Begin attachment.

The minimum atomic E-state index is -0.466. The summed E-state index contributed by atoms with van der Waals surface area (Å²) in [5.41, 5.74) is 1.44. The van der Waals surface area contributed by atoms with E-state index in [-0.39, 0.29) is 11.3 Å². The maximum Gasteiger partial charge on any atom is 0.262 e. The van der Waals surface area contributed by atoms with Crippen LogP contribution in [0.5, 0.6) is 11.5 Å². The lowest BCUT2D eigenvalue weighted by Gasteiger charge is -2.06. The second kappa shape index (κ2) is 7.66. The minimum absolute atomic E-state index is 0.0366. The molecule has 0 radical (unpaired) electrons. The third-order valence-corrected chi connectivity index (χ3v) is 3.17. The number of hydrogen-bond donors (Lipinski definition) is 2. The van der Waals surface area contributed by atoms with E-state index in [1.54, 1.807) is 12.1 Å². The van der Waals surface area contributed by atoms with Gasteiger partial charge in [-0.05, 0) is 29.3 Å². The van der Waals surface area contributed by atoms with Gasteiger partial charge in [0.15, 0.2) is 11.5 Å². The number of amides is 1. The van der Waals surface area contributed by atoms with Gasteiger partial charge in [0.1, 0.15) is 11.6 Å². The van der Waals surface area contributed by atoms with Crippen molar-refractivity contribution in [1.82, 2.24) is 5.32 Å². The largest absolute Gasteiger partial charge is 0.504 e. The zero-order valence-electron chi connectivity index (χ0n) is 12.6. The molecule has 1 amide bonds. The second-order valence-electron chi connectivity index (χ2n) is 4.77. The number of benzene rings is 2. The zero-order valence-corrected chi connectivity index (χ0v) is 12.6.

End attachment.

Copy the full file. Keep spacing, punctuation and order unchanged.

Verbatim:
The minimum atomic E-state index is -0.466. The summed E-state index contributed by atoms with van der Waals surface area (Å²) in [5.41, 5.74) is 1.44. The van der Waals surface area contributed by atoms with E-state index in [-0.39, 0.29) is 11.3 Å². The maximum Gasteiger partial charge on any atom is 0.262 e. The van der Waals surface area contributed by atoms with Crippen LogP contribution in [0.5, 0.6) is 11.5 Å². The lowest BCUT2D eigenvalue weighted by Gasteiger charge is -2.06. The second kappa shape index (κ2) is 7.66. The minimum absolute atomic E-state index is 0.0366. The molecule has 0 radical (unpaired) electrons. The third-order valence-corrected chi connectivity index (χ3v) is 3.17. The number of hydrogen-bond donors (Lipinski definition) is 2. The van der Waals surface area contributed by atoms with E-state index in [1.54, 1.807) is 12.1 Å². The van der Waals surface area contributed by atoms with Gasteiger partial charge in [-0.05, 0) is 29.3 Å². The van der Waals surface area contributed by atoms with Gasteiger partial charge in [0.15, 0.2) is 11.5 Å². The number of amides is 1. The van der Waals surface area contributed by atoms with Gasteiger partial charge in [0.1, 0.15) is 11.6 Å². The van der Waals surface area contributed by atoms with Crippen molar-refractivity contribution in [1.82, 2.24) is 5.32 Å². The largest absolute Gasteiger partial charge is 0.504 e. The zero-order valence-electron chi connectivity index (χ0n) is 12.6. The molecule has 1 amide bonds. The second-order valence-electron chi connectivity index (χ2n) is 4.77. The number of benzene rings is 2. The zero-order valence-corrected chi connectivity index (χ0v) is 12.6.